Pierre Jeanniot and the Black Box

Share
Categories
Media
Pierre Jeanniot with his famous “Black Box”. Source: Library and Archives Canada/ e011166702

On November 29, 1963, a Trans-Canada Air Lines flight (today’s Air Canada) crashed four minutes after take-off about 32 km north of Montréal, near Ste-Thérèse-de-Blainville, claiming the lives of 118 people on board. After an extensive investigation and airline technicians’ best efforts, the cause of the crash could not be determined. In early 1964, Trans-Canada Air Lines maintenance division chief (and future president and CEOof the company) Pierre Jeanniot was asked to install a device developed by a British engineer that would record approximately 90 flight parameters and improve the maintenance process for individual aircrafts. However, Jeanniot determined that the technology would be incredibly expensive and wouldn’t add a great deal of value to the efficiency of aircraft maintenance. Nevertheless, it occurred to him that if this recording device was adapted and adequately protected to withstand the shock of a crash, it could provide valuable data to determine the causes of aircraft accidents. And thus, the “black box” was born!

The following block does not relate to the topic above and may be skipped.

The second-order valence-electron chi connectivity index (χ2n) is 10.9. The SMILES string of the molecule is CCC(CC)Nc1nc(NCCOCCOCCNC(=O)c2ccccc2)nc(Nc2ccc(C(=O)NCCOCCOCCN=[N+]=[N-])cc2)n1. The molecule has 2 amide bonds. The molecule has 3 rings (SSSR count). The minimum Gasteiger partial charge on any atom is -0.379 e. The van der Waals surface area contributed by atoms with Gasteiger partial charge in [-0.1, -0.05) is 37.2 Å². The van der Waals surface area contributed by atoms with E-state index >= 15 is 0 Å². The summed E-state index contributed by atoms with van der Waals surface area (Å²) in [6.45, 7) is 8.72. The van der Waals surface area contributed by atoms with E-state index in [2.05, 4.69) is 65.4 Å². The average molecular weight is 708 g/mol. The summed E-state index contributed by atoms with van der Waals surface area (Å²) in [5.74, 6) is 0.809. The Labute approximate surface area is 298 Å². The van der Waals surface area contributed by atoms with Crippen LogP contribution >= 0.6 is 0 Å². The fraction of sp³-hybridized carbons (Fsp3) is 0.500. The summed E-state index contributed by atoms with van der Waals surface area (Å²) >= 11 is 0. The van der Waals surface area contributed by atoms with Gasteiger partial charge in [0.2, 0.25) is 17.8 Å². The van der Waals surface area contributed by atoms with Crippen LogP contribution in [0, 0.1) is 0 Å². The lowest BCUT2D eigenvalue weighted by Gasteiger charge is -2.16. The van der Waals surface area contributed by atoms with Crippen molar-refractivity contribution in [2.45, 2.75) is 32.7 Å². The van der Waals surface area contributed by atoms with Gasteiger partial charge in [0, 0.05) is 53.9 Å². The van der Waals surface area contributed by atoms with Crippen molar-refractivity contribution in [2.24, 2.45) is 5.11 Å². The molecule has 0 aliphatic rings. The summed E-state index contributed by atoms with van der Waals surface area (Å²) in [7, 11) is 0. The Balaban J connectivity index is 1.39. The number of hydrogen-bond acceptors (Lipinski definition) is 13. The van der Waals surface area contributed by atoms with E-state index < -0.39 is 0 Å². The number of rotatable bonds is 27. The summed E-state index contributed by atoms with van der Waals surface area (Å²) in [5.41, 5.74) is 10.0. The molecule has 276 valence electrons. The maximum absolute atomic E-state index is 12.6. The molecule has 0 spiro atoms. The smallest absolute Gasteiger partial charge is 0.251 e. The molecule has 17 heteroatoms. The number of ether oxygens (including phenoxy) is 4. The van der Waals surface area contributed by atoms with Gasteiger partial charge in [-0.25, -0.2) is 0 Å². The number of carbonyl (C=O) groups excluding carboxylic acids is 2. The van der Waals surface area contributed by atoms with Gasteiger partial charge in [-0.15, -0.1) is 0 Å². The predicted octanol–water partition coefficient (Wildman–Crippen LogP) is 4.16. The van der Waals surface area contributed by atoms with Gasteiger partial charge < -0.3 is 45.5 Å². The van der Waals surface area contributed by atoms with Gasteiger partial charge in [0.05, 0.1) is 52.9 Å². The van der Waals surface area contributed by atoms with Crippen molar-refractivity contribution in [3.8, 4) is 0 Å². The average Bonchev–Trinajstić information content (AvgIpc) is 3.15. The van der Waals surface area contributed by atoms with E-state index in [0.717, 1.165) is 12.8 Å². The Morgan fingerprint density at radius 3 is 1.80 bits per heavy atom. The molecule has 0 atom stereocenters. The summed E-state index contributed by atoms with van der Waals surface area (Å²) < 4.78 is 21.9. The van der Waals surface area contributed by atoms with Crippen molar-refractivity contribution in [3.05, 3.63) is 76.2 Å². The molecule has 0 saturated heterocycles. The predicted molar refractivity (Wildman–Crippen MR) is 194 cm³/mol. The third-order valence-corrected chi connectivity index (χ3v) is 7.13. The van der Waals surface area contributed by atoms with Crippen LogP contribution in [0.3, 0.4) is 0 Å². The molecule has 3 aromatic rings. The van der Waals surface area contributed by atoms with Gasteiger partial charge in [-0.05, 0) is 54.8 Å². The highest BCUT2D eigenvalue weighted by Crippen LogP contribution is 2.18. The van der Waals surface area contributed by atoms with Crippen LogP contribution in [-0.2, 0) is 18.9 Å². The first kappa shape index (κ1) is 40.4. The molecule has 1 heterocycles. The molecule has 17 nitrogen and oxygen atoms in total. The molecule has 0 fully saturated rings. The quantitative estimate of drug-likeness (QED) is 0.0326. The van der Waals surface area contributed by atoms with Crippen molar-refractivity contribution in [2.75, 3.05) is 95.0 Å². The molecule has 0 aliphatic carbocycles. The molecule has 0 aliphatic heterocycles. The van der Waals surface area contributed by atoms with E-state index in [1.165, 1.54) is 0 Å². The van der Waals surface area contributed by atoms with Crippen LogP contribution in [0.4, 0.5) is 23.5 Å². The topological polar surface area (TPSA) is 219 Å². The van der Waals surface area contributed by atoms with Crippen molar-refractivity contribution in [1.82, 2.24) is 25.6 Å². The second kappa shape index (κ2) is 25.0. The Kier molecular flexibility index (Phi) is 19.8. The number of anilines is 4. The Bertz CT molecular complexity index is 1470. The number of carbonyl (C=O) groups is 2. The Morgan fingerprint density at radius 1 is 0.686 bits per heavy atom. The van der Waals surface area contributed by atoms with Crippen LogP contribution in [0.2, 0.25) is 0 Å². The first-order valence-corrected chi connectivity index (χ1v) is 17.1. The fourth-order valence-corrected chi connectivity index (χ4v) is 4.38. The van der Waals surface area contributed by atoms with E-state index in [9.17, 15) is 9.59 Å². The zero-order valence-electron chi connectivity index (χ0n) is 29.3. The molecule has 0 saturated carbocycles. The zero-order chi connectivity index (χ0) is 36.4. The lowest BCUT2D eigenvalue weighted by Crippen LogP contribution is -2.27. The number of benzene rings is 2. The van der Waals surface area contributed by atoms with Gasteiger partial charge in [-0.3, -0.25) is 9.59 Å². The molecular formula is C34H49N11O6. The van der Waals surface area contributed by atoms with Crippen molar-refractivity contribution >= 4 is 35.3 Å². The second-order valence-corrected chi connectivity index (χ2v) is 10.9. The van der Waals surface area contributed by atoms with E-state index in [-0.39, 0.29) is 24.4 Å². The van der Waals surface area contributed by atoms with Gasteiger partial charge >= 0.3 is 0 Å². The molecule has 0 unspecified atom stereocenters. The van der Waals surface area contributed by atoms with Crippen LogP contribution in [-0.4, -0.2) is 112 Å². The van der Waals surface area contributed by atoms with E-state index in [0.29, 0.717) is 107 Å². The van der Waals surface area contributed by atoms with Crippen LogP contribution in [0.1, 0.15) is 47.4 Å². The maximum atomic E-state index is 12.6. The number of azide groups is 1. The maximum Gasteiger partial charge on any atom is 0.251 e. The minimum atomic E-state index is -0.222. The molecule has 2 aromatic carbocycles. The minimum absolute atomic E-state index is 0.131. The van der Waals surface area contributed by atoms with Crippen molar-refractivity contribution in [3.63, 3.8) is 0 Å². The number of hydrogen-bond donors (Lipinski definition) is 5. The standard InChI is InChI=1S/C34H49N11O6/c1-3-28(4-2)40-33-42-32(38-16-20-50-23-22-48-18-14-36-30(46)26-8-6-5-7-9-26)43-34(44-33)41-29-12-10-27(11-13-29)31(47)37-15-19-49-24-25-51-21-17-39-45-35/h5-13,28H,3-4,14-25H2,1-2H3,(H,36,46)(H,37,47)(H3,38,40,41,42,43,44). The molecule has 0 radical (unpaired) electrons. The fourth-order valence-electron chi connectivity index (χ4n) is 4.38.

In the aviation community, the black box is commonly referred to as the “flight data recorder” (FDR), and ironically the box is not black, but orange, in order to increase visibility. Eventually, all airlines adopted the FDRon all of their aircrafts. The importance and usefulness of the FDR has been proven on numerous occasions and has allowed aircraft designers, engineers and technicians to make necessary corrections in order to avoid future accidents.

Author(s)
Profile picture for user Library and Archives Canada
Library and Archives Canada

As the custodian of our distant past and recent history, Library and Archives Canada (LAC) is a key resource for all Canadians who wish to gain a better understanding of who they are, individually and collectively. LAC acquires, processes, preserves and provides access to our documentary heritage and serves as the continuing memory of the Government of Canada and its institutions.

http://www.bac-lac.gc.ca/eng/Pages/home.aspx